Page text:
Posted on 27/05/2016 by Jim Orson
I have tried cover crops on my allotment over the last year. They looked great in mid-October (see pictures), with the late-summer sown phacelia and vetch growing to an enormous size before being killed by the mild frosts of this last winter. Early-autumn sown spring oats also grew rapidly to a huge size but the winter only killed about half the plants.
The following spring-sown vegetable crops are now growing well where I dug the ground before sowing the cover crops but not where I have not dug or deep cultivated the soil for a year or two. So I have reluctantly decided that digging is still currently required before sowing or after removing the cover crops. I have also decided that the only cover crop that I will continue to grow is spring oats. The seed is cheap (well free!), establishment is more reliable and the soil is in good shape afterwards. In addition, there are no disease implications for the vegetable crops I grow.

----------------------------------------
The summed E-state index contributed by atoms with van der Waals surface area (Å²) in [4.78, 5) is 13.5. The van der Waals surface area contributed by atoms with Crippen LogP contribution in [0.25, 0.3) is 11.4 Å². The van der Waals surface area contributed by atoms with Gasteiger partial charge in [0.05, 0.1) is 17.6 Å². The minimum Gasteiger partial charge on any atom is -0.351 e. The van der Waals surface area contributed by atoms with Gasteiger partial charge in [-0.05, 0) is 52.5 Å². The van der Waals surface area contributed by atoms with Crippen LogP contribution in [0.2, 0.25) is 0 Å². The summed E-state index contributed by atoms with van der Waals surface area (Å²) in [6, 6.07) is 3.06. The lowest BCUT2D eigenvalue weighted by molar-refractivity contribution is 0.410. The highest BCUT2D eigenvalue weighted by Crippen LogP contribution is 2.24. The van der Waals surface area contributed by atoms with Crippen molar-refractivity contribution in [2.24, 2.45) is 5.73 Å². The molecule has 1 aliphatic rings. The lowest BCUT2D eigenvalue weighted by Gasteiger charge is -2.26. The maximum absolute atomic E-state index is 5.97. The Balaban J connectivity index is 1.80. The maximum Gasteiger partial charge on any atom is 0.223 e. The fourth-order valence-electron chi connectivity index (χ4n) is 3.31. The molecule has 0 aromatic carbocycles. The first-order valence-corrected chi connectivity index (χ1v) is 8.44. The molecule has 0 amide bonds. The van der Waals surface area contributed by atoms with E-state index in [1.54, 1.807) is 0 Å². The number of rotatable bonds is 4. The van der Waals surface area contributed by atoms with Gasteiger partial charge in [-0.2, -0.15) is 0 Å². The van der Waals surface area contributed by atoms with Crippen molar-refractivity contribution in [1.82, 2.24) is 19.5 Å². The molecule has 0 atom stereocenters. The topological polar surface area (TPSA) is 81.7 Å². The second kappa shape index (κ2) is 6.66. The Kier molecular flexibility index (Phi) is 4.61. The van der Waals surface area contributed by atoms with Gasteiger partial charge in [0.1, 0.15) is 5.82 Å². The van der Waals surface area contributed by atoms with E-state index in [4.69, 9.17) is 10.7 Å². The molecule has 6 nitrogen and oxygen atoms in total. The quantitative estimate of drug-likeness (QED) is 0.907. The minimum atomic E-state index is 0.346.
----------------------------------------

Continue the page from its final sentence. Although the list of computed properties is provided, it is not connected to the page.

Over the spring I have witnessed a few large scale on-farm experiences with autumn-sown cover crops. Their impact seems to have been favourable where the soil has been light enough to carry out sufficient cultivation prior to establishing spring-sown crops. A few half-field observations suggest a more vigourous spring-sown crop after cover crops. However, there is an active debate about the economic benefits of cover cropping, particularly on the heavier soils.
One intriguing aspect of autumn-sown cover crops is that they significantly reduce over-winter nitrate leaching but UK trials suggest that there is no opportunity to reduce nitrogen application to the following spring-sown crop. So what is going on? What happens to the nitrogen that has been prevented from leaching to the lower layers of the soil or to the drains?